Home Latest News Heavy Rains Cause Casualties in Pakistan

Heavy Rains Cause Casualties in Pakistan

by AFP and Newsweek Pakistan
A. Majeed—AFP

A. Majeed—AFP

At least 71 people killed following roof collapses, landslides in Khyber-Pakhtunkhwa, Pakistan-administered Kashmir.

At least 71 people were killed and dozens more injured after heavy rain across northwest Pakistan and areas of Kashmir caused landslides and the roofs of dozens of homes to collapse, officials said Sunday.

The deaths were reported in Khyber-Pakhtunkhwa province and in the Neelam valley in Pakistan-administered Kashmir after heavy downpours that began Saturday night. The number known to have died rose to 47 in Khyber-Pakhtunkhwa, a provincial disaster management agency spokesman said, adding they were still waiting for reports from a few more remote areas.

The worst hit area was Shangla district where 14 deaths were reported, followed by Kohistan region where rains and landslides killed 12 people. Five children and three women were killed Saturday night in the Kashmiri village of Sam Gung after a landslide caused by heavy rains buried two houses, local official Abdul Hameed Kiyani told AFP. He said the bodies were recovered Sunday evening.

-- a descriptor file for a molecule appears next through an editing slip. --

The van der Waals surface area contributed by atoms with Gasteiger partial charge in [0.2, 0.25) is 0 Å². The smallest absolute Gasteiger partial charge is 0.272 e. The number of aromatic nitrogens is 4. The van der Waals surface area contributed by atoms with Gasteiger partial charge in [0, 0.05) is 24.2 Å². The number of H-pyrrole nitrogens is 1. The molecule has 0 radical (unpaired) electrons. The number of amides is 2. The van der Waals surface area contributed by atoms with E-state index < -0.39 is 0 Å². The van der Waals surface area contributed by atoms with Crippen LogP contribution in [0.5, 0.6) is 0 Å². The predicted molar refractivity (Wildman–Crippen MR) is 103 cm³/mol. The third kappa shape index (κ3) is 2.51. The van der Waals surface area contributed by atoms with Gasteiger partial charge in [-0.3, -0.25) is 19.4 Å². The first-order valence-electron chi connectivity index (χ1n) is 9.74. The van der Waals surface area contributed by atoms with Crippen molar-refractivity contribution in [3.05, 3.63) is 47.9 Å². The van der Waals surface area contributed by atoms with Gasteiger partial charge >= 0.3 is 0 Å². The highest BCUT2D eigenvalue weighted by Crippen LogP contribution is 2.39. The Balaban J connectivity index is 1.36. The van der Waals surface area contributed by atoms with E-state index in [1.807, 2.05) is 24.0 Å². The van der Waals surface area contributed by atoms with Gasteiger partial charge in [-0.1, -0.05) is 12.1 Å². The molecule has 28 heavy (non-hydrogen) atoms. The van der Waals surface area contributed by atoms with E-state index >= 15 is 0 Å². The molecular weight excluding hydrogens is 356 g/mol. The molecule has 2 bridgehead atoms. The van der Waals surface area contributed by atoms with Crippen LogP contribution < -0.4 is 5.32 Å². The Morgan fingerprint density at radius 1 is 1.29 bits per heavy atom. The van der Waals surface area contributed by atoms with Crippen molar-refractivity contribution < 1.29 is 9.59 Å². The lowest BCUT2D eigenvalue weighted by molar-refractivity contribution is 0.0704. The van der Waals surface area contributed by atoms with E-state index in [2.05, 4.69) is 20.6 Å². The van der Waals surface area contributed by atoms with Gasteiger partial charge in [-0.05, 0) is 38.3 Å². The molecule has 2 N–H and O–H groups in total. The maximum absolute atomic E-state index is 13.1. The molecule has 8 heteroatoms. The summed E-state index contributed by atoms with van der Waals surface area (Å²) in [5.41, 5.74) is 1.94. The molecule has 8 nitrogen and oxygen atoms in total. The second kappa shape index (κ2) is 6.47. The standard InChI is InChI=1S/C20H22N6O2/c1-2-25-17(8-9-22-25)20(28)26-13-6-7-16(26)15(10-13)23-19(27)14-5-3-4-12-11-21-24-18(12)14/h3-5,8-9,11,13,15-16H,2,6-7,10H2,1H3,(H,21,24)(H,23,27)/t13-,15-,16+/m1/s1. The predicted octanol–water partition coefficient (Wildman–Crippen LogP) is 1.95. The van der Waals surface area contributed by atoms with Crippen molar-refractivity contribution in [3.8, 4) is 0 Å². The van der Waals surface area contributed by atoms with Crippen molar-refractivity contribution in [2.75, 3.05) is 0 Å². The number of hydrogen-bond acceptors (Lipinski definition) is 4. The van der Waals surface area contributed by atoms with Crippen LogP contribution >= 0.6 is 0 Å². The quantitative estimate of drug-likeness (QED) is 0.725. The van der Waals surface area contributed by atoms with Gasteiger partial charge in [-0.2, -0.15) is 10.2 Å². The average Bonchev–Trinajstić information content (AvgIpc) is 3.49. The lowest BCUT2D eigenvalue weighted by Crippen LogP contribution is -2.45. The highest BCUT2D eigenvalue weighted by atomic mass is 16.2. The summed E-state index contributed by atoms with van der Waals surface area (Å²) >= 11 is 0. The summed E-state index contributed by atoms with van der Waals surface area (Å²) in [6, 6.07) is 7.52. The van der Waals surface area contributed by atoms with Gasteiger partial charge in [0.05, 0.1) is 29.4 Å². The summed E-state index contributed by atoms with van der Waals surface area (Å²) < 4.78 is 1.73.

Poorly built homes across the country, particularly in rural areas, are susceptible to collapse during the annual spring rains, which are often heavy. Severe weather in recent years have killed hundreds and destroyed huge tracts of prime farmland.

During the rainy season last summer, torrential downpours and flooding killed 81 people and affected almost 300,000 people across the country.

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1 comment

Ajai Dev April 5, 2016 - 4:57 pm

Distressed at the woes of the persons living there. People seems to living in makeshift accommodation in the path of the flowing rainwater (as seen in this picture).
Their government should offer them better places for living accommodation. It is surprising that people now prefer & value wild-life over their fellow brothers, who are at the mercy of the nature. So sad.
In future, government agencies should not allow human habitations in disaster-prone sites. It is just obvious that people should not be living in areas prone to landslides, flash-floods, dangerous hilly areas and around river-beds.

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